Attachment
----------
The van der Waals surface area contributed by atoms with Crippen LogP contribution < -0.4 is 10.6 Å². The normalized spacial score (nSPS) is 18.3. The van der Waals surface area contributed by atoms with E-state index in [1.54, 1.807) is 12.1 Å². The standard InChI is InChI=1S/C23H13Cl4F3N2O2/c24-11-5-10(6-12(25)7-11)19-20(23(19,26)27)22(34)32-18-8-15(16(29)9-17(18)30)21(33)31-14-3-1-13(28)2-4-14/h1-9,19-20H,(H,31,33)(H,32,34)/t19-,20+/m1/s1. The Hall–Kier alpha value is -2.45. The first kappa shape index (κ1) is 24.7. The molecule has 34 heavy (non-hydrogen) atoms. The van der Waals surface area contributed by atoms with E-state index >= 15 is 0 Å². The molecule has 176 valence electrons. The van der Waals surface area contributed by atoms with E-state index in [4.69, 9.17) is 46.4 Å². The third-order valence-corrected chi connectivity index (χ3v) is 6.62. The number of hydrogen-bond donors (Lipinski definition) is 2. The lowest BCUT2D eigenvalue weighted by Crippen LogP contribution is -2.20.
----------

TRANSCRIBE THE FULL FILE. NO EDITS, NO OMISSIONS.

The van der Waals surface area contributed by atoms with Crippen LogP contribution < -0.4 is 10.6 Å². The normalized spacial score (nSPS) is 18.3. The van der Waals surface area contributed by atoms with E-state index in [1.54, 1.807) is 12.1 Å². The standard InChI is InChI=1S/C23H13Cl4F3N2O2/c24-11-5-10(6-12(25)7-11)19-20(23(19,26)27)22(34)32-18-8-15(16(29)9-17(18)30)21(33)31-14-3-1-13(28)2-4-14/h1-9,19-20H,(H,31,33)(H,32,34)/t19-,20+/m1/s1. The Hall–Kier alpha value is -2.45. The first kappa shape index (κ1) is 24.7. The molecule has 34 heavy (non-hydrogen) atoms. The van der Waals surface area contributed by atoms with E-state index >= 15 is 0 Å². The molecule has 176 valence electrons. The van der Waals surface area contributed by atoms with E-state index in [4.69, 9.17) is 46.4 Å². The third-order valence-corrected chi connectivity index (χ3v) is 6.62. The number of hydrogen-bond donors (Lipinski definition) is 2. The lowest BCUT2D eigenvalue weighted by Crippen LogP contribution is -2.20.